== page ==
One-third of the way through its 2017 season, the No. 8 Michigan football team has defied expectations.

Despite losing 18 of their 22 starters from a year ago, the Wolverines (1-0 Big Ten, 4-0 overall) have found reliable options at most, if not all, positions on the field. Even significant question marks before the season, such as the receiving corps and the secondary, have proven to be surprising standouts so far.

While there have certainly been a fair share of early struggles — notably, turnovers on the offensive side of the ball and an adjustment process at punt returner — Michigan is entering its bye week undefeated. For a team as young as the Wolverines, with opponents as strong as then-No. 17 Florida and Purdue, that’s no small feat.

Still, only one game into its Big Ten season, much is yet to be determined for Michigan this year. The Daily evaluates the Wolverines’ performance so far in 2017:

Offense: C-

There is no doubt which phase of the game has caused the most concern for Michigan.

It may not seem to be the case at first glance, as the Wolverines have scored 126 points in just four games. But that total is quite deceptive. Michigan has scored nine offensive touchdowns on the year, dropping that number down to 91. The Wolverines have their defense and special teams unit to thank for the rest.

Redshirt junior quarterback Wilton Speight has had a tumultuous start to his second season under center. Against Florida in the opener, he threw back-to-back pick-sixes. Against Cincinnati in the home opener, he fumbled the ball not once, but twice. And against Air Force, he led Michigan into the red zone four times, but couldn’t manage to score a single touchdown.

Yet, none of that compared to what happened to him against Purdue in the conference opener. Halfway through the first quarter, Speight was tackled twice in rapid succession. The first hit amounted to a sack, while the second knocked him out of the game with a soft-tissue injury. Fifth-year senior quarterback John O’Korn took over and put together an impressive showing, throwing for 270 yards and a touchdown.

After losing all three of its top targets from last year, the receiving corps has managed to maintain a reasonable level of production. Junior Grant Perry, sophomore Kekoa Crawford and freshman Tarik Black — before his likely season-ending injury — have provided solid targets for Speight. Each of the three has one touchdown on the season, and only one — Crawford — has fallen shy of 100 yards receiving, sitting at 99. Redshirt sophomore tight end Zach Gentry and sophomore tight end Sean McKeon have also grown into reliable outlets for the quarterbacks, particularly for O’Korn against Purdue.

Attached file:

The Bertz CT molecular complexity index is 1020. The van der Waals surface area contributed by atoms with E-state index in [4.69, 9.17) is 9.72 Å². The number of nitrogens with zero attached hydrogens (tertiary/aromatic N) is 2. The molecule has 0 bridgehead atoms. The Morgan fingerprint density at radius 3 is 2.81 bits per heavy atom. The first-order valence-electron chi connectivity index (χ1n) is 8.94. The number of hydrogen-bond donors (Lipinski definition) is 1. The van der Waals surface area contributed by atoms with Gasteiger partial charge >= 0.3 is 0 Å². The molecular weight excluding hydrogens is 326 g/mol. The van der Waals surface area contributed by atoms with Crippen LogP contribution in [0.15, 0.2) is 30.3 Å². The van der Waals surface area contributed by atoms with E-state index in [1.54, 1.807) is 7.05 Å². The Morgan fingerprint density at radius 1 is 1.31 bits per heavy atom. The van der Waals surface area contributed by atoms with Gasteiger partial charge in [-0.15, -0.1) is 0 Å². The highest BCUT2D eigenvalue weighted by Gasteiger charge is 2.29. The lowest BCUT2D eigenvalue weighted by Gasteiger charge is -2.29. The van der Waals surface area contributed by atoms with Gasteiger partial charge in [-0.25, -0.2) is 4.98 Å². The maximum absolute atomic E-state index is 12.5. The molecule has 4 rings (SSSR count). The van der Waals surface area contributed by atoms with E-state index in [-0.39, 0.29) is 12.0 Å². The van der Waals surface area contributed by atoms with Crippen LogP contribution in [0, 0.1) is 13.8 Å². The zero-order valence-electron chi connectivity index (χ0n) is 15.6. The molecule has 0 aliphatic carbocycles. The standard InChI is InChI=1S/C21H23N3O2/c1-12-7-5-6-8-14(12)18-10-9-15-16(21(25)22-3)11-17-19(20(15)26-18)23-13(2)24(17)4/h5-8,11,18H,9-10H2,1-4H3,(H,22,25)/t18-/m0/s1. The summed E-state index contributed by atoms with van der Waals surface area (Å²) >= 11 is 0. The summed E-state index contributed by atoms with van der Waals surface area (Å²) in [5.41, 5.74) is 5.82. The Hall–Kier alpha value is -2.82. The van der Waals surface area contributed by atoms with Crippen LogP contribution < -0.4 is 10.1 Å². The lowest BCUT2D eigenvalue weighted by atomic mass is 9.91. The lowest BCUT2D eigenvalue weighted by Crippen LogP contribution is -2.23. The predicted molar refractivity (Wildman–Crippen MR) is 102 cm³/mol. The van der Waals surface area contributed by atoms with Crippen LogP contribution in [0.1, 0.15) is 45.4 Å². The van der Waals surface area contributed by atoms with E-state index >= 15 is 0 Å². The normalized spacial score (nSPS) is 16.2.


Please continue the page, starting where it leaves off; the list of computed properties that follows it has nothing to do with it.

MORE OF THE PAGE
While the passing game has been sorting itself out, the running game has provided necessary stability. The trio of fifth-year senior Ty Isaac, junior Karan Higdon and sophomore Chris Evans has each taken a turn atop the pecking order. Isaac has gained the most yards with 356, while Higdon and Evans have both scored two touchdowns.

Defense: A

There is also no doubt which phase of the game has brought the Wolverines the most success.

By every measure, Michigan owes its early success to the players on the defensive side of the ball. After losing all but one starter from a season ago, that has certainly come as a pleasant surprise.

The Wolverine defense has demonstrated not only that it is the best unit on the team, but that it is the best unit in the country. Michigan ranks first in the NCAA in total defense, allowing an average of just 203.3 yards per game and six opposing touchdowns. Meanwhile, the Wolverines are tied for second in the country with three defensive touchdowns one via fumble return and two via interception return.

The defensive line, last year’s backup unit, has shined in their new starting roles. Redshirt junior end Chase Winovich has been the class of his position group, accumulating 24 tackles, including 7.5 for loss, and a team-high 5.5 sacks — not to mention a forced fumble in the end zone against Florida that led to a touchdown. He was named the Walter Camp National Player of the Week on defense for his performance at Purdue — Michigan’s first since Jabrill Peppers last season.

Despite his individual dominance, there is another Wolverine who has already seemed to stake his claim for breakout player of the year. Sophomore linebacker Devin Bush Jr. has proven himself to be the best all-around defender, tallying 33 total tackles, 5.5 tackles-for-loss and 4.5 sacks.

The secondary, another potential area of concern coming into the season, has shown that it is anything but. Junior safety Tyree Kinnel and sophomore cornerback Lavert Hill have led the charge in that regard, totaling 19 and eight tackles and two and three pass breakups, respectively. Both also have their names attached to the Michigan’s two pick-sixes.

Special teams: A-

Redshirt freshman kicker Quinn Nordin seems to be more machine than man.

In just four games, Nordin has been responsible for 44 of the Wolverines’ total points, hitting 11 of his 13 field goal attempts. He can be forgiven for missing the other two, as they came on a day he had already nailed four kicks — including two from farther than 50 yards to set a Michigan record for a freshman.

Fellow freshman Donovan Peoples-Jones has also made noise on the special teams unit. First, for a series of mistakes against Cincinnati that got him benched for the second half, and more importantly, for a 79-yard punt return touchdown against Air Force that came when the Wolverines were clinging tightly to a three-point lead.

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